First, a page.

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Math Help - gram-schmidt orthogonal basis

  1. #1
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    gram-schmidt orthogonal basis

    I have a question asking for an orthogonal basis for the subspace, S, of R^3 spanned by the two column vectors:
    [-1;0;3] and [2;1;-1]

    Im pretty sure the only method im am allowed to use is the gram-schmidt method

    (I don't know how to write vertically sorry.)
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  2. #2
    Junior Member roy_zhang's Avatar
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    Yes, the Gram-Schmidt Process will give you the orthogonal basis. Please take a look of the following link for the detail of the G-S process:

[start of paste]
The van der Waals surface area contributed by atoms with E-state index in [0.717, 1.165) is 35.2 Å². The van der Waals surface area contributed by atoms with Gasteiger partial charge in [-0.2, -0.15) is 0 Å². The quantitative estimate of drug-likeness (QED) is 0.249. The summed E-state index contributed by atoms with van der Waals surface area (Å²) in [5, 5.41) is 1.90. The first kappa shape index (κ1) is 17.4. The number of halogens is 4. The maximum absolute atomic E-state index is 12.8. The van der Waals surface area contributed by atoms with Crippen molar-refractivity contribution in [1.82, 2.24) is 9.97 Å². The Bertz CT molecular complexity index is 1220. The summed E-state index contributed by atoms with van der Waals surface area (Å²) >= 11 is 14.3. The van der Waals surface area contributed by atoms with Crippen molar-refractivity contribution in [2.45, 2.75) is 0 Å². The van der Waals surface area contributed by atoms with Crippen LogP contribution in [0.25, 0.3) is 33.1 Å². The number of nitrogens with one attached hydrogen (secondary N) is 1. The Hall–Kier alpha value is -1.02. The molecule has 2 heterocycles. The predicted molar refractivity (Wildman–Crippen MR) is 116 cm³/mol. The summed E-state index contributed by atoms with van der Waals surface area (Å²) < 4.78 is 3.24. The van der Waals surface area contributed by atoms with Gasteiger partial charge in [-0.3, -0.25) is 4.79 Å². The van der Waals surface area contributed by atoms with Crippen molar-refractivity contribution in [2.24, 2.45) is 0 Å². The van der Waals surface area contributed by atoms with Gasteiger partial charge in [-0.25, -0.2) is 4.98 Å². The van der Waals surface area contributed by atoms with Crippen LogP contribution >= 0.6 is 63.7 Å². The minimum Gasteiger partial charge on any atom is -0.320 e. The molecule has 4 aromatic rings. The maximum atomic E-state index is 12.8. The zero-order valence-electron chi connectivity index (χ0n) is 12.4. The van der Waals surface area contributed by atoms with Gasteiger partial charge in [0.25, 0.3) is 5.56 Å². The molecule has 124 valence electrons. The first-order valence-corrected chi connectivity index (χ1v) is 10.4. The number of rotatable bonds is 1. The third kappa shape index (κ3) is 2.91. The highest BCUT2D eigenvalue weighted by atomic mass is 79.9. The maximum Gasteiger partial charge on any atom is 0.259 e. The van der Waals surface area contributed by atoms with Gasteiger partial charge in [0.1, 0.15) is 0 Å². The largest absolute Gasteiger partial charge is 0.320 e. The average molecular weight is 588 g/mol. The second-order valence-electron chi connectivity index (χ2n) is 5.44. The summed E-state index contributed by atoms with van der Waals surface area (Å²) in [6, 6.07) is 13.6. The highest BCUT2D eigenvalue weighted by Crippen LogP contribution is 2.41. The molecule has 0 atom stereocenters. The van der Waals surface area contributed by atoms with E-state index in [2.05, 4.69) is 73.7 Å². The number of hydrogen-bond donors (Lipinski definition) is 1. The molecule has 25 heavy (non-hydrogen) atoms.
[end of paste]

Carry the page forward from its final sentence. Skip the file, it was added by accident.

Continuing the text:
Gram–Schmidt process - Wikipedia, the free encyclopedia

    In you case, let \vec{x}_1=\begin{bmatrix} -1\\0\\3\end{bmatrix} and \vec{x}_2=\begin{bmatrix} 2\\1\\-1\end{bmatrix}. Now follow the process:

    1) define \vec{v}_1=\vec{x}_1=\begin{bmatrix} -1\\0\\3\end{bmatrix}

    2) define \vec{v}_2=\vec{x}_2-\frac{\vec{x}_2\cdot\vec{v}_1}{\vec{v}_1\cdot\vec{  v}_1}\vec{v}_1=\begin{bmatrix} 2\\1\\-1\end{bmatrix}-\frac{-5}{10}\begin{bmatrix} -1\\0\\3\end{bmatrix}=\begin{bmatrix} 3/2\\1\\1/2\end{bmatrix}

    Then \{\vec{v}_1,\vec{v}_2\} is an orthogonal basis for the given subspace.

    Roy
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  3. #3
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    Thanks..but thats not all =0

    OK u proved my method that i used correct..but in my working i put a negative in 1 of the vectors..oops..but yes your answer is correct..also how do you decide which vector to use as X1? as if you use the other 1 you get a different answer..

    however..the question is longer:

    do either of the vectors: p=[3;2;-3] and q=[5;4;5] belong to S...if so write the vector in terms of the orthogonal basis vectors...

    this is where i really got lost..
    Last edited by deragon999; April 5th 2008 at 05:41 PM.
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  4. #4